October 12, 2014

Devin Kelly

FEAR OF

We are discussing the roots of things. How phobia
means fear of, and we make them up. Bookaphobia.
Classroomaphobia. Girlaphobia. I say there will be
a quiz. They laugh. It is evening in a small room
in Queens where the desks are miniatures
of the things they should be and the children
sitting in them too close to me and my coffee
so soon done. Then I ask them if they are afraid.
Then I ask them of what. The word penis. Spiders.
The people who hate me for my name. How a moment
turning stills to a moment stilled. How silence,
even in silence, breathes. Their pages of homework
loiter upon their desks. Fifteen words they had
never seen before, and fifteen meanings, written out
beside. Benevolent. Ailurophile. I spoke, upon the hearing,
of opposites, to think of words as people, rooted,
experimenting with different prefixes. To think of words
as lovers, hungry for what it might be they want.
What is her name? It lingers a moment before
it hassles its way out of my mouth. The shape it takes,
unfamiliar, awkward. A word I have never spoken before.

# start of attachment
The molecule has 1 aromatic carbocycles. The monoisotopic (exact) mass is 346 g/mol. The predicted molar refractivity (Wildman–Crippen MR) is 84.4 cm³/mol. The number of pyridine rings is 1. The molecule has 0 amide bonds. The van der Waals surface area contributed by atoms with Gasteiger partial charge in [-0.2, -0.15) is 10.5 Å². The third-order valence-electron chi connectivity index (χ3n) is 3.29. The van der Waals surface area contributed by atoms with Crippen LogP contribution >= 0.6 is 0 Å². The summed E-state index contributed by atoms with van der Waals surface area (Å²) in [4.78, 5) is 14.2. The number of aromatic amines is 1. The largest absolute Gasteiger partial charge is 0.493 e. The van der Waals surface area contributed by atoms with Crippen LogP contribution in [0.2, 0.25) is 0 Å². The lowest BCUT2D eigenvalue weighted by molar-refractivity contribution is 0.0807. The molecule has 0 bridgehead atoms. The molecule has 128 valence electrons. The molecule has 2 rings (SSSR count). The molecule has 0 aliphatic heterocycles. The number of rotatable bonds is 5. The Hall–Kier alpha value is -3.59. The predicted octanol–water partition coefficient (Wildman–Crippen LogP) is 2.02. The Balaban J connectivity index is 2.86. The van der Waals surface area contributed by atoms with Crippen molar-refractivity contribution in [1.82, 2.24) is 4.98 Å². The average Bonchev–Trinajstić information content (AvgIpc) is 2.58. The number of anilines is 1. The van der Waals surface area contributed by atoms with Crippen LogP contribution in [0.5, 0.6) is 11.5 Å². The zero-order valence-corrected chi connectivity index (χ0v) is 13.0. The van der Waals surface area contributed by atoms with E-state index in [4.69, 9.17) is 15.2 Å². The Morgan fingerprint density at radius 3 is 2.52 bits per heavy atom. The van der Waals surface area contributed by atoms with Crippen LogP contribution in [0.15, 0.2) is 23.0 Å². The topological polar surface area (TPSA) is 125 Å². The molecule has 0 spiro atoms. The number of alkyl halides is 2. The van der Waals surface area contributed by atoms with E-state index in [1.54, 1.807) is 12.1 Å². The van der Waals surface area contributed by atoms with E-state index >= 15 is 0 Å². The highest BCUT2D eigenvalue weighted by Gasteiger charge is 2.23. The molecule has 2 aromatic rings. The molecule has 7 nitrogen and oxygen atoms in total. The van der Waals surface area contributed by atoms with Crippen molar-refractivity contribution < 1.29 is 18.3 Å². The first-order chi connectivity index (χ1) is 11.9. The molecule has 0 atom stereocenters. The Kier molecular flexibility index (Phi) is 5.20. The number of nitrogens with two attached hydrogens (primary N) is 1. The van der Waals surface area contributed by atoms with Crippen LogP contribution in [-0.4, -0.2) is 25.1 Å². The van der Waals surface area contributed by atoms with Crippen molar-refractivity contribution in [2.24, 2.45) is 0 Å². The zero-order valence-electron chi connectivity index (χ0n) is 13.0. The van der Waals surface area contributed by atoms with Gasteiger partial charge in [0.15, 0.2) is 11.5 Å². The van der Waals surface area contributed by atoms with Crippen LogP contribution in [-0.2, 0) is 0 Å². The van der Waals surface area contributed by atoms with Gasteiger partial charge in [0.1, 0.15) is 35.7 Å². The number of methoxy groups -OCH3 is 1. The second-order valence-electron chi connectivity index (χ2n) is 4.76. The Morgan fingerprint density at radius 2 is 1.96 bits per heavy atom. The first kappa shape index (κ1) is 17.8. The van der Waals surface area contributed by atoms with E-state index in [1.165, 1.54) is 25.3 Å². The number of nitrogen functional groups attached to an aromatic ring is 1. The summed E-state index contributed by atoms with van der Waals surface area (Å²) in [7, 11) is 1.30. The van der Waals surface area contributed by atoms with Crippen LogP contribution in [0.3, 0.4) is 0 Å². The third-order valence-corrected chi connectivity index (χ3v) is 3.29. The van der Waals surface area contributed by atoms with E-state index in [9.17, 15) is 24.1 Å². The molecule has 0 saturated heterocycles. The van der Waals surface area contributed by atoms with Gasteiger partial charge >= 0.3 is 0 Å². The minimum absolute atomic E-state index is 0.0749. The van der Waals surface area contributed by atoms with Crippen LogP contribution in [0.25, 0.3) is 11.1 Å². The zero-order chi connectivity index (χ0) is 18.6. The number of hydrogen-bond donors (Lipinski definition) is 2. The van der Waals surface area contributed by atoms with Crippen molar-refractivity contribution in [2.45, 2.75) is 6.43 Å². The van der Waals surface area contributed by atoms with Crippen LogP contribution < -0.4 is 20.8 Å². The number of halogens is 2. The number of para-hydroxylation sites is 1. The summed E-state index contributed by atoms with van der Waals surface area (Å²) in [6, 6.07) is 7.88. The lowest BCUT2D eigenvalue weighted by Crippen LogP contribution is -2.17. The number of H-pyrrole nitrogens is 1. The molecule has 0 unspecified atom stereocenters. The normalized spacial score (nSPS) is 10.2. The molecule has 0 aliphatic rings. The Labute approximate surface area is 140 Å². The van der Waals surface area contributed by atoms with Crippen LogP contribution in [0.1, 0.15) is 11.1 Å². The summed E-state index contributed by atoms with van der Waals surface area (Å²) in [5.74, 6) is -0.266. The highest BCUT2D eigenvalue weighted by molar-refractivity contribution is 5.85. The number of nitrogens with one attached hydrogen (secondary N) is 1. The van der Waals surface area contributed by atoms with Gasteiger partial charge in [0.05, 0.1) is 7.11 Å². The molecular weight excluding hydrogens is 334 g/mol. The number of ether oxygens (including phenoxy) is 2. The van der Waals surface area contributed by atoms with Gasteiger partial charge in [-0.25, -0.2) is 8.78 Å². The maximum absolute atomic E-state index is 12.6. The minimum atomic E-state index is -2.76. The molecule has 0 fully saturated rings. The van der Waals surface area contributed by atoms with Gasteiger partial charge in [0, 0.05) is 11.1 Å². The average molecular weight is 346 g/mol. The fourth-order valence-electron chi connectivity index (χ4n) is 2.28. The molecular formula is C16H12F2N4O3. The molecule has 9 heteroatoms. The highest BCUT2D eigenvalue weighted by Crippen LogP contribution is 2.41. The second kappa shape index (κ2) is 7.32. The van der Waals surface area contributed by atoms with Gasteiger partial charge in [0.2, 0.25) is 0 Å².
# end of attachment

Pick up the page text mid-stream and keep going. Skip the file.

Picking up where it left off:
And her skin brown. How she taught me the way
to count to ten in Arabic. The people who hate me
for my name. The people who hate me. The people.
Across an ocean, a man kneeling does not see the hand
that holds the gun that fires the bullet that splits
his head in two. Across an ocean, someone laughs
at a fence of severed heads. I do not know
what to teach anymore. Graphophobia. Philophobia.
Fear of writing, fear of love. And all these children
who do not have a name for their sorrow. At night,
in bed, I turn her name for the hundredth time
and find its beauty. The soft grace of wanting
to be held. A child, scared, moving in dark
from room to room to find the mother who named her,
the father, too, and their reasons why.

Poets Respond
October 12, 2014

[download audio]

__________

Devin Kelly: “I teach in New York City, and most of my students come from Arab families and are practicing Muslims. This poem responds to a moment I experienced while teaching, when a child expressed her fear of Islamophobia with the simple yet sorrowfully poignant statement. Obviously, the issue of ISIS and fundamentalists is not just pigeonholed as a weekly news topic—it has been prevalent throughout the past months. But this past week, with the ramping up of Islamic criticism by pundits such as Bill Maher, I thought it extremely pertinent to craft this poetic response and meditation, through the lens of a teacher, a person, and someone trying to grapple with all these things at once. ” (website)

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